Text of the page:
Monday, November 30, 2009

Artistic Filters

I have never been big on filters that take one's photography and make a ersatz art work. But I like to play and recently I downloaded Paint.NET. It had an ink sketch artistic filter. When I played with it the result reminded me of the work of the late London artist Clark McDougall. McDougall died of a brain tumour at the age of 59 back in December of 1980.

McDougall did a number of paintings in which objects in the scene were outlined in black paint. A painting from this period hung on the wall at The London Free Press when I worked there.

The filter created an image that reminded me so much of McDougall's work that I went ahead and applied the filter. McDougall did it better.

Wednesday, November 25, 2009

Computer Died, Blog Stalled, Back Thursday!

I'll be back - Thursday. I have a new computer. Yeah!

Thursday, November 12, 2009

When shooting food, tell an action-packed story

This may not look like a photo blog, but it is. The first picture, the biscotti being dipped in coffee, shows what we can do with biscotti. It is a tight shot, cleanly lit by soft but directional window light and tries to follow a lot of rules.

Notice that the finger nail on the thumb is clean and trimmed short. It is not only your model's hair you want neat and trimmed for a shoot. (The hand model is me. I shot this with one hand holding the biscotti and the other holding the camera.)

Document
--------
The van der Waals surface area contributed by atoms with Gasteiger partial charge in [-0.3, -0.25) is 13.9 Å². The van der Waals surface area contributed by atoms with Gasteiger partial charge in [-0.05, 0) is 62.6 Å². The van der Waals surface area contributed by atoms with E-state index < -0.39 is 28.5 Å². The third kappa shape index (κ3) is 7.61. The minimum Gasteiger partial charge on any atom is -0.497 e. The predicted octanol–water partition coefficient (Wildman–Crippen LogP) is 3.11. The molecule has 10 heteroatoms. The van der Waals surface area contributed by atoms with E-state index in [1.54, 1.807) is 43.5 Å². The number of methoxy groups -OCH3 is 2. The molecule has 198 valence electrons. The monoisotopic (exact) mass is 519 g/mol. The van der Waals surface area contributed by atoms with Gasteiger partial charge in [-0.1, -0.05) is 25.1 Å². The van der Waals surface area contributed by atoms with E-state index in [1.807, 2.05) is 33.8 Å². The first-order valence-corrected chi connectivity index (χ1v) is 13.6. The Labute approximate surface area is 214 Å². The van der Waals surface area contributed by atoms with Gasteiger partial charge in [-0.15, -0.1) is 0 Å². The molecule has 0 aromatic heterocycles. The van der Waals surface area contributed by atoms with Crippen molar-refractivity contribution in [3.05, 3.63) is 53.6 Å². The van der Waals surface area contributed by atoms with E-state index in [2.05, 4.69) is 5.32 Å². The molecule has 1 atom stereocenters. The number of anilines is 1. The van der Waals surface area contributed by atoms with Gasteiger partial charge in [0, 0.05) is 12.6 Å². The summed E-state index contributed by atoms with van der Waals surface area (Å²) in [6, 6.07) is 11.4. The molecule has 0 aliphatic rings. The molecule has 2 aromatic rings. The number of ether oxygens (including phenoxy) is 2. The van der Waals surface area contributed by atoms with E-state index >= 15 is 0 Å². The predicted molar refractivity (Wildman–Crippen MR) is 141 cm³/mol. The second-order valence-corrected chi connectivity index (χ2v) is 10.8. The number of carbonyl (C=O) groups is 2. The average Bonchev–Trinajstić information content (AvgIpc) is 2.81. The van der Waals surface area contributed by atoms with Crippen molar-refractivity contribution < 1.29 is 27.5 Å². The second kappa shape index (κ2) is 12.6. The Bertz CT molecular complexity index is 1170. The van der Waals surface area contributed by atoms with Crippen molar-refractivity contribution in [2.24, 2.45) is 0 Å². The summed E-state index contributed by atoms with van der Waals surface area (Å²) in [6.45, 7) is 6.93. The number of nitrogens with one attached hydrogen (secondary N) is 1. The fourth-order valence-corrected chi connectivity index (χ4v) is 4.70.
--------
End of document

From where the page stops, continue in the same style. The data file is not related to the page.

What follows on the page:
Note the focus. The image is very nicely focused on the biscotti. You can actually see the texture of the biscuit. Also note the background, the table cloth is from Menton, Provence, where France butts up against Italy. And the coffee cup is the kind found in bistros everywhere. When shooting food pictures, do not forget to give some thought to your props.

It is too bad a little more of the handle does not show. This is a strike against this picture. An important detail is missing. If the handle had appeared in the upper right, it would have made a great diagonal leading the eye into the picture and played nicely against the diagonal of the biscotti. This is why pros often used to shoot Polaroids before breaking down a set.

Now, give a quick check on how these biscotti images were used to illustrate a post on making biscotti. Note how, at the end of the post when I am talking about how many biscuits this recipe makes, I show you a mess of biscotti running right out of sight. Art can break up a page but it is best if it fits neatly with the words. These two, words and pictures, should be partners and not acquaintances.

Note: all images shot with an old Canon SD10 Digital ELPH and not more than a minute was spend shooting. Why waste time taking pictures when there's fresh coffee and biscotti to be enjoyed?

Tuesday, November 10, 2009

Work with the camera you have . . .

When you take pictures, work with the camera you have. In other words, if you have a wide angle lens and nothing more, do not try to shoot as if you had a telephoto. A wide angle will include foreground that the telephoto wouldn't. So include the foreground and make it look as if that's the way you always saw the picture.

Until I retired, I was a telephoto kinda guy. I had a long a torrid love affair with a 200mm f/1.8. Ah, the stuff that lens and I did together. We were a team. But that was then and this is now.

Now, I have a small, almost seven-year-old, point and shoot and I am learning how to take pictures all over again. It has a fixed lens; it's a 28mm and, to a pro, it's slow at f/2.8. But, we are learning to work together. I think we make a good team. Try cuddling up to your camera. Work with it and not against it. I'm sure you'll find it rewarding. Cheers, Rockinon (Ken)